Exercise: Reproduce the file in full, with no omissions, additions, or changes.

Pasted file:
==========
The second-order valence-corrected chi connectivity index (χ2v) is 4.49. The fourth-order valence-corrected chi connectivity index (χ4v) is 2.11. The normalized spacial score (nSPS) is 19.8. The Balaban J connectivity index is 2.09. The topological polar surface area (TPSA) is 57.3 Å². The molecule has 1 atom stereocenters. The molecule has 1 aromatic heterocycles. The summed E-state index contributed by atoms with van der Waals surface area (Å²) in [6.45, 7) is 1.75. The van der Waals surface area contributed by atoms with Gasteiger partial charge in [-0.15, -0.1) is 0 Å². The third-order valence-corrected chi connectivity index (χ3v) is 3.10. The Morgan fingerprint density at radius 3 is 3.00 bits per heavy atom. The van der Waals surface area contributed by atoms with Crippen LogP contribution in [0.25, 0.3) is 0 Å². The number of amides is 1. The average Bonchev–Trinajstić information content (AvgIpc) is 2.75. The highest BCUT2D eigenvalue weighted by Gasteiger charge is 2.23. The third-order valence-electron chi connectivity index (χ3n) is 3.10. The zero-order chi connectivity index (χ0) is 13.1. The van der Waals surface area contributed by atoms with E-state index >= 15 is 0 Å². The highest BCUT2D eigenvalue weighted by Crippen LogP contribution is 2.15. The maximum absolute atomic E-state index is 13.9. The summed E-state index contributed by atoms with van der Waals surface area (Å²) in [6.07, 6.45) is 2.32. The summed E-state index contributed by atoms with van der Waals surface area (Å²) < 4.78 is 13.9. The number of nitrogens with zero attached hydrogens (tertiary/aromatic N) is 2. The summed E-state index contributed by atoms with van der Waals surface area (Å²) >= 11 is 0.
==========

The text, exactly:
The second-order valence-corrected chi connectivity index (χ2v) is 4.49. The fourth-order valence-corrected chi connectivity index (χ4v) is 2.11. The normalized spacial score (nSPS) is 19.8. The Balaban J connectivity index is 2.09. The topological polar surface area (TPSA) is 57.3 Å². The molecule has 1 atom stereocenters. The molecule has 1 aromatic heterocycles. The summed E-state index contributed by atoms with van der Waals surface area (Å²) in [6.45, 7) is 1.75. The van der Waals surface area contributed by atoms with Gasteiger partial charge in [-0.15, -0.1) is 0 Å². The third-order valence-corrected chi connectivity index (χ3v) is 3.10. The Morgan fingerprint density at radius 3 is 3.00 bits per heavy atom. The van der Waals surface area contributed by atoms with Crippen LogP contribution in [0.25, 0.3) is 0 Å². The number of amides is 1. The average Bonchev–Trinajstić information content (AvgIpc) is 2.75. The highest BCUT2D eigenvalue weighted by Gasteiger charge is 2.23. The third-order valence-electron chi connectivity index (χ3n) is 3.10. The zero-order chi connectivity index (χ0) is 13.1. The van der Waals surface area contributed by atoms with E-state index >= 15 is 0 Å². The highest BCUT2D eigenvalue weighted by Crippen LogP contribution is 2.15. The maximum absolute atomic E-state index is 13.9. The summed E-state index contributed by atoms with van der Waals surface area (Å²) in [6.07, 6.45) is 2.32. The summed E-state index contributed by atoms with van der Waals surface area (Å²) < 4.78 is 13.9. The number of nitrogens with zero attached hydrogens (tertiary/aromatic N) is 2. The summed E-state index contributed by atoms with van der Waals surface area (Å²) >= 11 is 0.